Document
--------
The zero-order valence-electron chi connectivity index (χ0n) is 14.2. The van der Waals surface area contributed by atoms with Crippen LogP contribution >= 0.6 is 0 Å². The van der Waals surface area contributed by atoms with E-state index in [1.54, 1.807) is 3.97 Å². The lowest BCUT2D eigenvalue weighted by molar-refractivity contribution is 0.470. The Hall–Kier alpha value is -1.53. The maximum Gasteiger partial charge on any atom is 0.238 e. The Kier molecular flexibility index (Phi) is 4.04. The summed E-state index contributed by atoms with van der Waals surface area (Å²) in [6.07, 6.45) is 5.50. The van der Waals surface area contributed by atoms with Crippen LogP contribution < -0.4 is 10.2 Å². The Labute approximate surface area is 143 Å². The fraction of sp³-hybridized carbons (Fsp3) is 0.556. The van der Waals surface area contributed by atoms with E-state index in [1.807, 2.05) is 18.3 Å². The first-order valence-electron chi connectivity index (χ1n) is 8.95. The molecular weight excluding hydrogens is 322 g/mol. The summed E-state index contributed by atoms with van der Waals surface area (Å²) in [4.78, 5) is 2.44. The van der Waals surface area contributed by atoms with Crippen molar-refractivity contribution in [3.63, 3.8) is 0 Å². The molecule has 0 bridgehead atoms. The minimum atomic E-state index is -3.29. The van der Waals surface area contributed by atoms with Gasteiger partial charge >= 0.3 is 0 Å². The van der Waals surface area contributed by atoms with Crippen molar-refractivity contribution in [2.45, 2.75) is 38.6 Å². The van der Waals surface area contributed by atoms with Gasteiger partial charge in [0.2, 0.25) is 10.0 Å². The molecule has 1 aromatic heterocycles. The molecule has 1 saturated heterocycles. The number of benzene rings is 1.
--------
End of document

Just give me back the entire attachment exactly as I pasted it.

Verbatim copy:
The zero-order valence-electron chi connectivity index (χ0n) is 14.2. The van der Waals surface area contributed by atoms with Crippen LogP contribution >= 0.6 is 0 Å². The van der Waals surface area contributed by atoms with E-state index in [1.54, 1.807) is 3.97 Å². The lowest BCUT2D eigenvalue weighted by molar-refractivity contribution is 0.470. The Hall–Kier alpha value is -1.53. The maximum Gasteiger partial charge on any atom is 0.238 e. The Kier molecular flexibility index (Phi) is 4.04. The summed E-state index contributed by atoms with van der Waals surface area (Å²) in [6.07, 6.45) is 5.50. The van der Waals surface area contributed by atoms with Crippen LogP contribution < -0.4 is 10.2 Å². The Labute approximate surface area is 143 Å². The fraction of sp³-hybridized carbons (Fsp3) is 0.556. The van der Waals surface area contributed by atoms with E-state index in [1.807, 2.05) is 18.3 Å². The first-order valence-electron chi connectivity index (χ1n) is 8.95. The molecular weight excluding hydrogens is 322 g/mol. The summed E-state index contributed by atoms with van der Waals surface area (Å²) in [4.78, 5) is 2.44. The van der Waals surface area contributed by atoms with Crippen molar-refractivity contribution in [3.63, 3.8) is 0 Å². The molecule has 0 bridgehead atoms. The minimum atomic E-state index is -3.29. The van der Waals surface area contributed by atoms with Gasteiger partial charge >= 0.3 is 0 Å². The van der Waals surface area contributed by atoms with Crippen molar-refractivity contribution in [2.45, 2.75) is 38.6 Å². The van der Waals surface area contributed by atoms with Gasteiger partial charge in [0.2, 0.25) is 10.0 Å². The molecule has 1 aromatic heterocycles. The molecule has 1 saturated heterocycles. The number of benzene rings is 1.